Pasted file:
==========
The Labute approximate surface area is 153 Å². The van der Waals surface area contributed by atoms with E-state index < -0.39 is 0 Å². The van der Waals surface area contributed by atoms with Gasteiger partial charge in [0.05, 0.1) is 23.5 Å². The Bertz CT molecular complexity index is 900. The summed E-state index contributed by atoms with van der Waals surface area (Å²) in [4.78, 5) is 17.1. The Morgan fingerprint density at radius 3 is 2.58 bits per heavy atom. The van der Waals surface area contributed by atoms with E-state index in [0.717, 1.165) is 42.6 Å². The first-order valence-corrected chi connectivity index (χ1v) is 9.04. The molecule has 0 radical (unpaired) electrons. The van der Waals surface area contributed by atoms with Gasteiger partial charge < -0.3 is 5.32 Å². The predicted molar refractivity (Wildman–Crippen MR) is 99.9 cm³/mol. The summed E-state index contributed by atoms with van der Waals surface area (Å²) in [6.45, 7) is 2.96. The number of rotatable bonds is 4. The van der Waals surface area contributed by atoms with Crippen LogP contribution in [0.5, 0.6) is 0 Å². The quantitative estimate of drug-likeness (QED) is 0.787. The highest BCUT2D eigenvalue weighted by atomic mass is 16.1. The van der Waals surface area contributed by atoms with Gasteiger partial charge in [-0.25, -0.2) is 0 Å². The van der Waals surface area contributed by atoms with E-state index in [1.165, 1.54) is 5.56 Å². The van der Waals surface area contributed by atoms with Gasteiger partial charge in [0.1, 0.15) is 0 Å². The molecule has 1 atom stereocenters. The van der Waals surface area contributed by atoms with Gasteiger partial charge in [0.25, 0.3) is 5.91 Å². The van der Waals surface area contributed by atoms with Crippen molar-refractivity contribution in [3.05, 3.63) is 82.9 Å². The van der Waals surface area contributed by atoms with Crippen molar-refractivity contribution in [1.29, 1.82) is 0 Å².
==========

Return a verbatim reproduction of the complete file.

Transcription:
The Labute approximate surface area is 153 Å². The van der Waals surface area contributed by atoms with E-state index < -0.39 is 0 Å². The van der Waals surface area contributed by atoms with Gasteiger partial charge in [0.05, 0.1) is 23.5 Å². The Bertz CT molecular complexity index is 900. The summed E-state index contributed by atoms with van der Waals surface area (Å²) in [4.78, 5) is 17.1. The Morgan fingerprint density at radius 3 is 2.58 bits per heavy atom. The van der Waals surface area contributed by atoms with E-state index in [0.717, 1.165) is 42.6 Å². The first-order valence-corrected chi connectivity index (χ1v) is 9.04. The molecule has 0 radical (unpaired) electrons. The van der Waals surface area contributed by atoms with Gasteiger partial charge < -0.3 is 5.32 Å². The predicted molar refractivity (Wildman–Crippen MR) is 99.9 cm³/mol. The summed E-state index contributed by atoms with van der Waals surface area (Å²) in [6.45, 7) is 2.96. The number of rotatable bonds is 4. The van der Waals surface area contributed by atoms with Crippen LogP contribution in [0.5, 0.6) is 0 Å². The quantitative estimate of drug-likeness (QED) is 0.787. The highest BCUT2D eigenvalue weighted by atomic mass is 16.1. The van der Waals surface area contributed by atoms with Gasteiger partial charge in [-0.25, -0.2) is 0 Å². The van der Waals surface area contributed by atoms with E-state index in [1.165, 1.54) is 5.56 Å². The van der Waals surface area contributed by atoms with Gasteiger partial charge in [0.1, 0.15) is 0 Å². The molecule has 1 atom stereocenters. The van der Waals surface area contributed by atoms with Gasteiger partial charge in [0.25, 0.3) is 5.91 Å². The van der Waals surface area contributed by atoms with Crippen molar-refractivity contribution in [3.05, 3.63) is 82.9 Å². The van der Waals surface area contributed by atoms with Crippen molar-refractivity contribution in [1.29, 1.82) is 0 Å².